How and why did you go vegan?

It was a gradual process for me. The first vegan I met was an eccentric English woman in her mid-thirties. We were both working in a summer school for spoiled Russian children in London in 2005 and eating our lunch in a canteen every day. At first I thought she might have an eating disorder when she mentioned a dairy-free existence but when I saw the huge mounds of food I realised that wasn’t the case! I admired her willingness to be different and from the offset she wasn’t shy about making sure the chef had a well-prepared vegan meal waiting for her.

I didn’t want to know the details of what was happening to animals, nor did I want someone to tell me I should care but I was also curious. I had vegetarian friends I found naive and annoying. I had grown up on a farm after all and I was only too aware of the reality of animal suffering. I loved animals as much as the next person but vegetarians needed to realise we were always going to eat meat.

I asked Amanda about her reasons for being vegan and I had to admit it made sense. Being vegan seemed to offer an alternative solution I had never even considered. That summer I went vegan but I only lasted for a month before I cracked and had a cappuccino.

While I may have failed in my original attempt I did become vegetarian as a compromise. Well, vegetarian in my mind being a fish-eating vegetarian that swapped chicken and red meat for animals who enjoyed swimming if they got half a chance. It was several years later in 2009 before I encountered another vegan who gently reminded me that my ‘vegetarian’ lifestyle was still harming animals.

Remembering how I had been inspired to be vegan that summer in London, I forced myself to watch a video on the fishing industry knowing that would instantly put an end to my fish eating career. Next, I gave up milk and eggs, admittedly spurred on by the alarming acne I had developed and less clear on the ethical reasons. It wasn’t until I met other vegans that I fully comprehended the ethical implications. But I was glad that I had arrived. Somehow I had found my way to being vegan in a non-vegan world.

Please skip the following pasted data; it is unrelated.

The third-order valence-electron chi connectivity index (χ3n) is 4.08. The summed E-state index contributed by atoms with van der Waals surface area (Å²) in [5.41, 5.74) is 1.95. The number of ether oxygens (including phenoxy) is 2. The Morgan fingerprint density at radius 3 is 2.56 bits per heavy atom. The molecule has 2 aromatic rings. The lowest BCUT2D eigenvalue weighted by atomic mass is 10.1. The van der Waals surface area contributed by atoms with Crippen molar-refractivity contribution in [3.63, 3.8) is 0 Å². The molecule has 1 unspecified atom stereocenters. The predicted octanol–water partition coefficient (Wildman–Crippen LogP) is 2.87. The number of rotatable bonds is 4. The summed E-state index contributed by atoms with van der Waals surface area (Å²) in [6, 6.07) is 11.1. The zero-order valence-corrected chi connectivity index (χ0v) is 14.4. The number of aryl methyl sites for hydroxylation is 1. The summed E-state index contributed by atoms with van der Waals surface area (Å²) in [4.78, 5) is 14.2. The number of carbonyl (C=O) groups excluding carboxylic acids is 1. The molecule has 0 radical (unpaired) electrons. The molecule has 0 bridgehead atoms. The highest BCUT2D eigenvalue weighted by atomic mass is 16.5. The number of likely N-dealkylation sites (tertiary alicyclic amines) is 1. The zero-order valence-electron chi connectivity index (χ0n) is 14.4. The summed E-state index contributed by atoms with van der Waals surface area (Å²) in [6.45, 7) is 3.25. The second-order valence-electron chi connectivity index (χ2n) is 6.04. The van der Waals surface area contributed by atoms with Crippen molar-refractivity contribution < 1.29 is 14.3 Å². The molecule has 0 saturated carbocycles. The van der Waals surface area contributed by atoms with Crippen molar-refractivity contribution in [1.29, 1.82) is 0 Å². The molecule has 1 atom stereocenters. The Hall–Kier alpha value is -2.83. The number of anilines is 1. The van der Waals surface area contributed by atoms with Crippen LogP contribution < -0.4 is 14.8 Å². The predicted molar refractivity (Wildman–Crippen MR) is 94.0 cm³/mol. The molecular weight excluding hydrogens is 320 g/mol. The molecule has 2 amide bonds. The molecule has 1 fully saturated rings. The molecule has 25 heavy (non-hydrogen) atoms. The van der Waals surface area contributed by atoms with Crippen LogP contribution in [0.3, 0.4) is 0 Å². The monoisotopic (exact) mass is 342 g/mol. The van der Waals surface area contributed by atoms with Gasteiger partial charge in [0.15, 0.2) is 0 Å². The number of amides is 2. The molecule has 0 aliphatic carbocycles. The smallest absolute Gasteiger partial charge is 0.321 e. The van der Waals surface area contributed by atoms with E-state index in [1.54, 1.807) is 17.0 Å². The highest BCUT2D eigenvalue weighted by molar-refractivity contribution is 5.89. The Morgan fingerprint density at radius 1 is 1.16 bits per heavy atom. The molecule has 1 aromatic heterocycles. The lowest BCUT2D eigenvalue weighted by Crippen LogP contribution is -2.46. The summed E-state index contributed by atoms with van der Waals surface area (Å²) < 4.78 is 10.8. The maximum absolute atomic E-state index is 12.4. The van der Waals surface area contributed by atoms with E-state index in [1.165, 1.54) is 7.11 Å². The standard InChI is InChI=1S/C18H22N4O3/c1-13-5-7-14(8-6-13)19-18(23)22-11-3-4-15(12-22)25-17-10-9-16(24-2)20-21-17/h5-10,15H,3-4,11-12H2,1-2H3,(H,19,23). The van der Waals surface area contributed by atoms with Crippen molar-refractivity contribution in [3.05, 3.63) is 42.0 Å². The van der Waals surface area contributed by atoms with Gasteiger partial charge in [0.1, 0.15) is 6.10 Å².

How do you cope / thrive in a non-vegan world?

I notice some vegan friends seem to get away unscathed in the largely non-vegan world while I find myself in the centre of every scene in a restaurant or in the middle of a blazing argument. Both scenarios I have learned to deal with if not enjoy! I no longer mind if my fellow diners look on disapprovingly at my ‘making a fuss’ as once upon a time I too hated vegetarians. Vegans would have been off the radar!

Being vegan becomes increasingly easy as you arm yourself with a few good recipes and a few nice to know vegan facts and figures. It also feels good to know you are saving lives, your health and the environment. And never underestimate the influence you have just by living vegan every day:

“Never doubt that a small group of thoughtful, committed, citizens can change the world. Indeed, it is the only thing that ever has.”

― Margaret Mead

Do you want to share your story?
Vegans from different walks of life answer to a set of questions. To know the questions, see this article and email us with your answers.